“That looks so delicious, but I can't eat things like that, it goes straight to my thighs.”
In her previous job, working at a public library in a support role, Kate* regularly endured comments from a colleague like the one above, which left her feeling "frustrated and angry".
"They were either thoughtless or passive aggressive," she says.
The problem with talking about your ‘naughty’ afternoon snack at work.Credit:iStock
Kate isn't alone. Mik, who works in paediatric care, finds similar comments in her workplace are most common when she and her colleagues are sharing food.
“Comments about being ‘bad’ and taking leftover dessert or eating another portion, or claims about having to ‘make it up’ later with exercise just grate on me," she says.
"I usually just respond with a shrug and a ‘food has no moral value’, but it depends on the day. Sometimes I’m just so tired of it that it seems pointless to even try.”
While many dread returning to work after the holiday season, other people’s New Years resolutions can add another layer of anxiety. Common resolutions are weight or health-based – join a gym, diet – and, although not harmful in and of themselves, the way they are brought into the workplace can be.
“Dieting and body image talk are triggering for people who have had or who have an eating disorder – they may trigger a relapse into eating and/or weight and shape preoccupations and behaviours such as binge eating, fasting or purging," says Professor Phillipa Hay, foundation chair of mental health at Western Sydney University.
Michelle Sperling, the Butterfly Foundation’s national manager of treatment and support, notes the issues that can arise from diet and negative body image talk in the workplace.
“Negative comparison between colleagues regarding weight, shape, appearance or even the meals they are eating is something that can occur as a result of such conversations in an office environment," Sperling says.
"We know that when people make negative comparisons as such, they are more likely to engage in dangerous eating and exercise behaviours.”
Allison, who works in the legal industry, has been questioned about why she is eating something “weird” at lunch so many times that she usually opts to eat at her desk instead, a move Sperling says isn't uncommon.
“People isolate themselves at mealtimes from colleagues or they avoid work events so they aren’t left feeling uncomfortable.”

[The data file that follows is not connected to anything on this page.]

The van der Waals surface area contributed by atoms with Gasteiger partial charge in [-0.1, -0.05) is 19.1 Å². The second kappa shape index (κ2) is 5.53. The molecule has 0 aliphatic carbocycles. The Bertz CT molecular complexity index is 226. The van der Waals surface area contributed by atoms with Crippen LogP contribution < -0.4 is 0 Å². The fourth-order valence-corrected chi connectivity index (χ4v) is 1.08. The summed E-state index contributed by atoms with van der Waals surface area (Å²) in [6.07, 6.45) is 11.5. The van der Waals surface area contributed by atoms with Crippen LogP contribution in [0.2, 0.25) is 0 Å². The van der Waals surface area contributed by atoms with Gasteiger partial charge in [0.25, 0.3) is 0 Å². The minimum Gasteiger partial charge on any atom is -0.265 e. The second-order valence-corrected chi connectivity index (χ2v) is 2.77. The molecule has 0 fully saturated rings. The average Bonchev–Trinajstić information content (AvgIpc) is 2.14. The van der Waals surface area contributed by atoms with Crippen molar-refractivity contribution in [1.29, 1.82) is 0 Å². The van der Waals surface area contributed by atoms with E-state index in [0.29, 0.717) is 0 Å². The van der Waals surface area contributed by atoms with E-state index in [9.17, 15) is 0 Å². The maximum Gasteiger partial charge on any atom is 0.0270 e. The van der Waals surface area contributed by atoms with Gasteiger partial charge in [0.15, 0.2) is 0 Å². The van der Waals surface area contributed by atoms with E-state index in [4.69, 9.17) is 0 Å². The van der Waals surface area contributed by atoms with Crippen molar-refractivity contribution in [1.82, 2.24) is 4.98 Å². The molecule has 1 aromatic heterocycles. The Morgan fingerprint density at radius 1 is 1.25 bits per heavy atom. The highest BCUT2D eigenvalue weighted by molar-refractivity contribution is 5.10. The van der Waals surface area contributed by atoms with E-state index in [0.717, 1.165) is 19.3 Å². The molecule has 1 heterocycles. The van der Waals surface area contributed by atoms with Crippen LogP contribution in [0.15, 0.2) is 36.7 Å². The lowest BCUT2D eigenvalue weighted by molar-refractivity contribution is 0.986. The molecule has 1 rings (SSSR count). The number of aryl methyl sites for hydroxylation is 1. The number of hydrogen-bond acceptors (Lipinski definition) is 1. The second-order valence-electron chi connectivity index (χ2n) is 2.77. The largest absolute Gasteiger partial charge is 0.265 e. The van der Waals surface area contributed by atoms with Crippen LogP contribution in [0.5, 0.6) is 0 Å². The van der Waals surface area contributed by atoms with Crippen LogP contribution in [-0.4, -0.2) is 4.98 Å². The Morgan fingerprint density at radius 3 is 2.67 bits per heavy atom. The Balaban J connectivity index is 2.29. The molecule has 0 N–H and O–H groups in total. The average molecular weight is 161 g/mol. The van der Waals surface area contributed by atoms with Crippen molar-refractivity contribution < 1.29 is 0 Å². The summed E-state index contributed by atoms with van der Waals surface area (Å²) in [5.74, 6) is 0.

Jasmine, who works in the financial services industry, has a colleague who opts to not eat lunch at all, but still joins her coworkers in the break room to talk to them about how bad their food is and why she can’t eat it. So many people complained that HR eventually intervened, but the negative diet talk has continued.
“I feel fine," she says of the comments. "But some people felt uncomfortable, so now they just don’t go into the break room as much.”
Given the ubiquity of New Years resolutions, what can be done to avoid the negative impact of diet talk in the workplace?
Professor Hay suggests information on eating disorders and potential negative impacts of diet and body image talk in the workplace should be included in workplace safety training for all staff, given at least one in 20 Australians will deal with an eating disorder in their lifetime.
Professor Hay also suggested workplaces where there may be a higher risk of disordered eating, such as dance companies, undergo eating disorder and mental health first aid training.
For Sperling, it is managers who should be creating a culture where employees aren't talking about weight, shape or appearance, and instead focus more on how a person is feeling.
Sperling also stressed the importance of fostering a body neutral environment, which could include putting up signs in the office that promote body acceptance, hosting events that celebrate body positivity, and holding workshops for staff regarding the impact of negative diet and body image talk in the workplace.
Butterfly Foundation National Helpline 1800 33 4673.
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